The Single Biggest Threat to Small Business Security: Zero-Day Threats

Zero Day Threats Are A Type of Cyber Attack

If you don’t know something exists, it’s hard to protect against it. Therein lies the challenge of zero-day threats, the technical term for cyber threats that capitalize on previously unidentified software vulnerabilities.

Developers in all industries are skilled at creating “patches” of code to correct vulnerabilities in their software once they’ve been identified, but cyber criminals are relentless in searching out new vulnerabilities and quick to pounce when they find one. The time between a hacker spotting a weakness and the software developer releasing a fix is when businesses are most susceptible to zero-day threats. During this period, cyber criminals seek to capitalize on the vulnerability by writing malware and distributing it via websites and emails that include fraudulent links or attachments. Even after cyber security firms identify an exploit and create a patch, a business could still fall victim before the software is updated.

Cyber Crime Targeting Small Businesses Is Increasing Rapidly

Zero-day threats are on the rise. In 2015, the number of identified zero-day vulnerabilities more than doubled to 54, a 125 percent increase from 2014, according to the 2016 Internet Security Threat Report by Symantec. That’s an average of more than one new threat per week.

Large enterprises are at the greatest risk, but small businesses are increasingly targeted. In 2015, 43 percent of cyber crimes targeted small businesses. The consequences of an attack can vary, but they typically include disruption in business operations, identity theft (when attackers gain access to confidential information), financial loss, and compromised or destroyed data.

Although it’s impossible to completely eliminate the threat posed by hackers, there are steps every small business should take to increase overall digital health and protect against zero-day threats.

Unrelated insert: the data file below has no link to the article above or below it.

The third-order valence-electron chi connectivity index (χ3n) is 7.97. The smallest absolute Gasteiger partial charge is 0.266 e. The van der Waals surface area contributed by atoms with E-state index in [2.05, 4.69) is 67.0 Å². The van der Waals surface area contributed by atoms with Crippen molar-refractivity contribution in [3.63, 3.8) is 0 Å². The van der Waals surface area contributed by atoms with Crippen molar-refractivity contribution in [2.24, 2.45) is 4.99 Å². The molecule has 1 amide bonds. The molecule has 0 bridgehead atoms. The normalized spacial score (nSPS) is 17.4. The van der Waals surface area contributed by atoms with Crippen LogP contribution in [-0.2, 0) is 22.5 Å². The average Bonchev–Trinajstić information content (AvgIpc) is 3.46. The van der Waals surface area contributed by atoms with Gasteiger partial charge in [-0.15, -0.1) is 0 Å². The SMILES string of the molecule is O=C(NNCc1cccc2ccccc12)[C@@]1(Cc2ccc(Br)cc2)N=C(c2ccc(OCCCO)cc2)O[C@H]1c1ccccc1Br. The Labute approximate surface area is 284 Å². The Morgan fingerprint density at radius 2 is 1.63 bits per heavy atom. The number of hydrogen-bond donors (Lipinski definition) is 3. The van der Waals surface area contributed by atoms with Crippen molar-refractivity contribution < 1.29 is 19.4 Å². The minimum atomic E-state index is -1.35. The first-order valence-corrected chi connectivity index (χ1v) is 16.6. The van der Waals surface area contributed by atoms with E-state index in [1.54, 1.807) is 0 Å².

1. Install, maintain, and monitor an industrial-grade firewall.
  2. Use professional-grade anti-malware software on all devices attached to your network.
  3. Keep all computer systems updated with the latest security patches.
  4. Create strong passwords and change them regularly.
  5. Limit administrative rights on computers to necessary users.
  6. Educate your team about opening unknown or suspicious emails.

That last point is important. Often cyber attacks are waged by sending phishing emails to employees. Phishing tricks a recipient into downloading an attachment, clicking a fraudulent link, or sharing confidential information, such as a bank password. Phishing has evolved into spear-phishing, a more targeted and often convincing approach in which the sender pretends to be someone in the recipient’s life, such as a trusted colleague, vendor, or client. Last year, spear-phishing emails targeting employees increased by 55 percent, according to the Internet Security Threat Report.

A Key To Small Business Cybersecurity: The Thorough Backup

Backing up business-critical files regularly is a vital step in keeping your business secure, especially since ransomware attacks are on the rise. In this type of attack, perpetrators hold a business’s computer system hostage until a monetary sum is paid.

Sometimes ransomware threats can live undetected within a system for days, weeks, or even months. The longer they exist in the host environment, the more valuable they become to the perpetrator, who now has even more data to use as collateral.

However, it’s hard for cyber criminals to hold your business hostage if you have an ironclad backup system. Instead, you can work with your IT partner to wipe the system clean and start fresh from your last backup. Just be sure the backup files are severed from your network so they can’t be compromised, and routinely test your ability to effectively restore them.

Maintaining your small business’s cyber security is a full-time job, made all the more challenging by zero-day threats. By adopting cyber security best practices, you’ll decrease your business’s likelihood of falling victim to an attack. And if a determined hacker does make it into your network, you’ll have a much easier time recovering and mitigating damage costs if you have a properly configured backup system in place.

Do you have the right backup system for your business? Give Anderson Technologies a call today at 314.394.3001 to discuss backup processes and to work together to devise a plan for protecting against zero-day threats.